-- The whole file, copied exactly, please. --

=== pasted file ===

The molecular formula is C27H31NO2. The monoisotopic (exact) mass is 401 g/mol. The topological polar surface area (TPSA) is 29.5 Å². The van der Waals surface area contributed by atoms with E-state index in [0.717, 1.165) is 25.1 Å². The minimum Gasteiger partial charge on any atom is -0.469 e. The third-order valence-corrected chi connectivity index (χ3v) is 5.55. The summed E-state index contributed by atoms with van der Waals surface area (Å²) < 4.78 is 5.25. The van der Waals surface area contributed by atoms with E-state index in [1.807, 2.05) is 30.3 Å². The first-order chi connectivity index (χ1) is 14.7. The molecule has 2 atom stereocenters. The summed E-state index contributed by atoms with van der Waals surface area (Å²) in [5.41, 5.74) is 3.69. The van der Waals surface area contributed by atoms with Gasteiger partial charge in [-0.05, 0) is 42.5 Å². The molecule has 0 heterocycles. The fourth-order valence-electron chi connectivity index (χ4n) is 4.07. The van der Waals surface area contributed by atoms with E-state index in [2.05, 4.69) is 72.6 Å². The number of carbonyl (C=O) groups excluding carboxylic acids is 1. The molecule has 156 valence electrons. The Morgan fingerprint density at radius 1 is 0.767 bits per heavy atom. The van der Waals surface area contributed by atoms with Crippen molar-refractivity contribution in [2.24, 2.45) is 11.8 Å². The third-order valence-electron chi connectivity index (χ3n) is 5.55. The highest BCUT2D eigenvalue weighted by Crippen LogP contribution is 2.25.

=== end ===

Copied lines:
The molecular formula is C27H31NO2. The monoisotopic (exact) mass is 401 g/mol. The topological polar surface area (TPSA) is 29.5 Å². The van der Waals surface area contributed by atoms with E-state index in [0.717, 1.165) is 25.1 Å². The minimum Gasteiger partial charge on any atom is -0.469 e. The third-order valence-corrected chi connectivity index (χ3v) is 5.55. The summed E-state index contributed by atoms with van der Waals surface area (Å²) < 4.78 is 5.25. The van der Waals surface area contributed by atoms with E-state index in [1.807, 2.05) is 30.3 Å². The first-order chi connectivity index (χ1) is 14.7. The molecule has 2 atom stereocenters. The summed E-state index contributed by atoms with van der Waals surface area (Å²) in [5.41, 5.74) is 3.69. The van der Waals surface area contributed by atoms with Gasteiger partial charge in [-0.05, 0) is 42.5 Å². The molecule has 0 heterocycles. The fourth-order valence-electron chi connectivity index (χ4n) is 4.07. The van der Waals surface area contributed by atoms with E-state index in [2.05, 4.69) is 72.6 Å². The number of carbonyl (C=O) groups excluding carboxylic acids is 1. The molecule has 156 valence electrons. The Morgan fingerprint density at radius 1 is 0.767 bits per heavy atom. The van der Waals surface area contributed by atoms with Crippen molar-refractivity contribution in [2.24, 2.45) is 11.8 Å². The third-order valence-electron chi connectivity index (χ3n) is 5.55. The highest BCUT2D eigenvalue weighted by Crippen LogP contribution is 2.25.